Remember an anth. The title of the Anth. If I omit H. Rexroth and the rest unsatisfactory. I know of no case where an author has developed at all without at least temporarily sacrificing one or several of his initial merits. In his introduction to the anthology, Tyler stated that his intention was to. These poems have been collected with applied reference to the unity of a continuous contemporary literary impulse, operating through related and developing modes of writing.
If any work pertinent to this process has been omitted, the omission is either casual or, where certain fakeries are involved, deliberate. Eliot, Ezra Pound, E. In this way, tradition has been emphasized rather than slurred in modern poetry. Carl Rakosi, who has the excellence of a sterling pupil. He has been influenced largely by Pound and Williams and forms an inescapable similarity to Louis Zukofsky, than whom, however, he is less variable; his good workmanship and confidence of carriage always command attention, and his poems often seem to be fresh and whole results, despite the tendency toward fragmentariness.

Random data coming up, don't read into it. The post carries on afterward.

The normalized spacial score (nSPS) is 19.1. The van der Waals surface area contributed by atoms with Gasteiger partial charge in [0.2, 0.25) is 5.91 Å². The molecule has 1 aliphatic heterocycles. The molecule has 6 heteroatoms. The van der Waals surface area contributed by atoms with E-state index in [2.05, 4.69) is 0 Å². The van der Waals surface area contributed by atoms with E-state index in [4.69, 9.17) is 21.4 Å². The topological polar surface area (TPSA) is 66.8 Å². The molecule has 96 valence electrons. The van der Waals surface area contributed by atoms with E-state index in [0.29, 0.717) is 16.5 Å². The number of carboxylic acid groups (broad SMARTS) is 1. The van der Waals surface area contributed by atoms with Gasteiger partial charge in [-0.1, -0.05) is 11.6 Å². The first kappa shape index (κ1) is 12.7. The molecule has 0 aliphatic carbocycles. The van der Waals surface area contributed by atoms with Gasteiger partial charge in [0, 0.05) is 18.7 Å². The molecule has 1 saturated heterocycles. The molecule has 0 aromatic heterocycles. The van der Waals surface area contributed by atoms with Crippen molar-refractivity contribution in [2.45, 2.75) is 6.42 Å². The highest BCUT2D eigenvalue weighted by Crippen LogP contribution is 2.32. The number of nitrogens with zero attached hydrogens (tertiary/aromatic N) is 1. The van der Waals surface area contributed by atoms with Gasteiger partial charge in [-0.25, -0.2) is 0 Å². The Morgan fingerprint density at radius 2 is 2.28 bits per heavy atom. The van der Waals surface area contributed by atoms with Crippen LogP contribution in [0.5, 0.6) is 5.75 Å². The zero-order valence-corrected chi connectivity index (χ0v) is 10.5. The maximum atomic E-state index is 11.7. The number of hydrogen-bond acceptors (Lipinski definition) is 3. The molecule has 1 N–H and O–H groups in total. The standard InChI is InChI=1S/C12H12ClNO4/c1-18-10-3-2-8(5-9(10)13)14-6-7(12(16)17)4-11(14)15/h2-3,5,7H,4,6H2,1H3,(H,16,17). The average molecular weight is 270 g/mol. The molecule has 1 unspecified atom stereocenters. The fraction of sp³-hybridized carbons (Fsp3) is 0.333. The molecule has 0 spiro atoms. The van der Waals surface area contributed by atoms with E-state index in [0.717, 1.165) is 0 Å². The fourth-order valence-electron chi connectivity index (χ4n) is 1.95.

Louis Zukofsky, who brings a gracile metric and a swift apprehension to his subjects; he is as philosophical as an experimenter can be, and when he observes a certain precautious depth is always rewarding. It is apparent, in my opinion, … that Mr.
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Rakosi and Mr. Zukofsky are passionate masters of their apprenticeship. The little magazine is something I have always fostered; for without it, I myself would have been early silenced. To me it is one magazine, not several. It is a continuous magazine, the only one I know with an absolute freedom of editorial policy and a succession of proprietorships that follows a democratic rule. There is absolutely no dominating policy permitting anyone to dictate anything. When it dies, someone else takes it up in some other part of the country — quite by accident — out of a desire to get the writing down on paper.